These two types of activity have very different policy requirements for their delivery. More recycling requires active policy intervention, while more recovery requires policy clarity and stability.
Additional household recycling services would need to be funded, either by local or central government. The draft London Environment Strategy suggests that £100 million – £300 million would be needed for the capital’s boroughs to push household recycling rates up from 32% to 42%.
Extrapolating this, we could estimate that it would probably cost English authorities somewhere in the region of £1 billion to put in place the collection services to boost household recycling up to around 60%, which is the contribution we would probably need in order to hit an overall 65% municipal recycling rate. The obvious question which then arises is: how likely or achievable is this given pressures on local authority budgets and public services more generally?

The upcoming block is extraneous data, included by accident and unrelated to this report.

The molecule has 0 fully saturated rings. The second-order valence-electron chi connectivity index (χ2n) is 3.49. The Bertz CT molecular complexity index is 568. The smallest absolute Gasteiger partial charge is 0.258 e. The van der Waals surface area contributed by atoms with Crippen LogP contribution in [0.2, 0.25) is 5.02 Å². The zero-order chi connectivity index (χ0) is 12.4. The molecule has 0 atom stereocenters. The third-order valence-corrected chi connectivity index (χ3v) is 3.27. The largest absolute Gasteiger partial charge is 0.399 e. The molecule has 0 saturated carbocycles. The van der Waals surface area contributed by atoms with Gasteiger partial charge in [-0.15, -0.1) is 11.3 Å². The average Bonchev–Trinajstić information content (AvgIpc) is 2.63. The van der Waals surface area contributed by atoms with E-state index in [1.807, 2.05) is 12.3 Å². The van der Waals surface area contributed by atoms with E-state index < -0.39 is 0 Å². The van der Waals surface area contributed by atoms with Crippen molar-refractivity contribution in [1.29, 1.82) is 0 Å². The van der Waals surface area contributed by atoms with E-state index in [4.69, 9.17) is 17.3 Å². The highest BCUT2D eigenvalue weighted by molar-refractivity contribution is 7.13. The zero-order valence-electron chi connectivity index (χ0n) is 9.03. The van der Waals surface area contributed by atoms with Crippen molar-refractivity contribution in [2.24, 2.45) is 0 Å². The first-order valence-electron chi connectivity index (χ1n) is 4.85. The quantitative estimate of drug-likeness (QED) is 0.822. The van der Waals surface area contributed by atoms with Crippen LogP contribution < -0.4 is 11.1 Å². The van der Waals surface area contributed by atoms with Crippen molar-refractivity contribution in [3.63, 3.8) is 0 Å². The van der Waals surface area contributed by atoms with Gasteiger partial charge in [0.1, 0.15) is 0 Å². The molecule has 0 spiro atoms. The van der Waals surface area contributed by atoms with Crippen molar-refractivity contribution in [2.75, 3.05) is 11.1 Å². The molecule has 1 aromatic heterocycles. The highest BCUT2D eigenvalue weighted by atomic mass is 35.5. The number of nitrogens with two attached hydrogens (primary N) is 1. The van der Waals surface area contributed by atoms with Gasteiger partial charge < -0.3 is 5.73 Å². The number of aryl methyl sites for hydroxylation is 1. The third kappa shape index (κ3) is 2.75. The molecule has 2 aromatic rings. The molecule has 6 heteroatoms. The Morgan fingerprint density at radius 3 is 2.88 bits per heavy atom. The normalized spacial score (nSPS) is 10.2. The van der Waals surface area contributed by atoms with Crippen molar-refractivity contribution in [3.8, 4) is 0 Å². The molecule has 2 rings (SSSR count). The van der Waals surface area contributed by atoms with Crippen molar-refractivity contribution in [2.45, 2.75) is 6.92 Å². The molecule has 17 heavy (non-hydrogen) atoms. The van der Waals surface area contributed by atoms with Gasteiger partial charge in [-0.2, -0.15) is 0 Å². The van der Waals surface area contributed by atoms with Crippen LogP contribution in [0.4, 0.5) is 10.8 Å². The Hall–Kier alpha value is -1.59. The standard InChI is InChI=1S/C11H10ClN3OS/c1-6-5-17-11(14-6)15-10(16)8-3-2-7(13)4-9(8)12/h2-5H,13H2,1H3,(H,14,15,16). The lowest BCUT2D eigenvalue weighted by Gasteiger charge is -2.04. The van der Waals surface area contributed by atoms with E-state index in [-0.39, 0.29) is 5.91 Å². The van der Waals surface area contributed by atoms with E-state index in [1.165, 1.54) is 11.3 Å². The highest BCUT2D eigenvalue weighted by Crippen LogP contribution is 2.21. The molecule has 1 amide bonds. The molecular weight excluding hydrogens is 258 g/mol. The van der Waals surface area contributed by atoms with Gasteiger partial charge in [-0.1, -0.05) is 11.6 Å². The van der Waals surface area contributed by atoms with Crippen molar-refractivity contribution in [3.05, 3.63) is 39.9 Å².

Of course putting in place the services to collect materials for recycling is one thing. Finding outlets for all of this extra material will be quite another. And this is also the case for commercial recycling: where is it all going to go?
Extended producer responsibility
The need for robust and sustainable end markets for our recycled materials is greater than ever. China’s proposed adoption of tighter standards for material it will accept for import has brought this issue into sharper focus with around 4 million tonnes of currently exported paper and plastic at risk.
The answer to this conundrum has to be extended producer responsibility (EPR). EPR has the potential to act as both an additional funding stream to put in place new recycling services, and also as the vehicle to incentivise the use of recycled materials and foster stronger domestic end markets for our recyclates. It is vital that Defra uses its forthcoming Resources & Waste Strategy to implement the right sort of measures to make this a reality.